We review evidentiary rulings under Ninth Circuit
law, which reviews for abuse of discretion. Advance
Cardiovascular Sys. v. Medtronic, Inc., 265 F.3d 1294,
1308 (Fed. Cir. 2001).


The [distict] court held that Mentor was precluded from presenting evidence
of willfulness because it relied exclusively on post-suit
willfulness conduct, and it had not first sought a preliminary
injunction. It stated, “I think Synopsys is right
about what we will call the Seagate rule, which is if you
don’t seek an injunction, you can’t seek willful infringement
for post-filing conduct.” J.A. 40,547; see In re
Seagate Tech., LLC, 497 F.3d 1360, 1374 (Fed. Cir. 2007)
(“[W]hen an accused infringer’s post-filing conduct is
reckless, a patentee can move for a preliminary injunction,
which generally provides an adequate remedy for
combating post-filing willful infringement.” (citations
omitted)). On route to this conclusion, the district court
made two errors. First, it erred in determining that the
alleged conduct was post-suit conduct because it erred in
determining the filing date of the relevant suit. Second, it
erred in concluding that Synopsys could not present
evidence of post-filing willful infringement because Synopsys
did not seek a preliminary injunction.

We hold that the district court abused its discretion in
precluding Mentor from presenting evidence of willful

The text "presumption of validity" can be excluded from patent trial proceedings [!]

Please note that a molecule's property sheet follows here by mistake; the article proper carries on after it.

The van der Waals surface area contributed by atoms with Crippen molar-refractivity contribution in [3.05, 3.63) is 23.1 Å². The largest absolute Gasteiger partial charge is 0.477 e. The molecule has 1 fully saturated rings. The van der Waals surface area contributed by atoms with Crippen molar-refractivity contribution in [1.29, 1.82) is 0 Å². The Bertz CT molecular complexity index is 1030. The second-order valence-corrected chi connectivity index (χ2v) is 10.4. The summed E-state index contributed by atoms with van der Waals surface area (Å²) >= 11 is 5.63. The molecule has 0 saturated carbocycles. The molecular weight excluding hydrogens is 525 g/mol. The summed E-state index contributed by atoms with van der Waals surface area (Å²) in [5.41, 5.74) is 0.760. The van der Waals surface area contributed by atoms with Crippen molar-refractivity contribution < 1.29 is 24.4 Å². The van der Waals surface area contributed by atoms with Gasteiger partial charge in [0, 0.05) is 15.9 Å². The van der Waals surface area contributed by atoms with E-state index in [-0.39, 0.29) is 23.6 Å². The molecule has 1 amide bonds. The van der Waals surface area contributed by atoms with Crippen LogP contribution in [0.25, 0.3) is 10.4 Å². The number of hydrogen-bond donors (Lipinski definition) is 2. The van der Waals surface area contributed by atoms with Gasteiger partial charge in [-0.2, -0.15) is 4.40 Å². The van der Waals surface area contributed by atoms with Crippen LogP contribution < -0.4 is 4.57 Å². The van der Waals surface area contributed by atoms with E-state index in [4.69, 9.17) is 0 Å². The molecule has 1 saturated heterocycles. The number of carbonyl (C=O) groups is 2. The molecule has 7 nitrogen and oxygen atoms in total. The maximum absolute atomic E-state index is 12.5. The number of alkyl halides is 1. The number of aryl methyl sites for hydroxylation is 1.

From the decision of Judge Bryson (sitting by designation in ED Texas in Uropep v. Lilly) as to excluding use of the term "presumption of validity" before a patent jury [note text: Lilly contends that the phrase “presumption of validity” is potentially confusing to the jury and should not be used at trial. UroPep disagrees. ]:

What is clear from the case law, however, is that prohibiting the use of that
phrase is not error. See Chiron Corp. v. Genentech, Inc., 363 F.3d 1247, 1258-59 (Fed. Cir. 2004).


Accordingly, the Court will exclude the use of the phrase “presumption of validity” and instead will address the burden of proof in its instructions to the jury.

Of the Chiron case, the Finnegan law firm wrote:

First, Chiron argued that the district court had erred by instructing the jury on Genentech’s burden of proof without adding a jury instruction on the presumption of validity of the ‘561 patent. The Federal Circuit disagreed, stating that the presumption of validity and heightened burden of proving invalidity are different expressions of the same thing.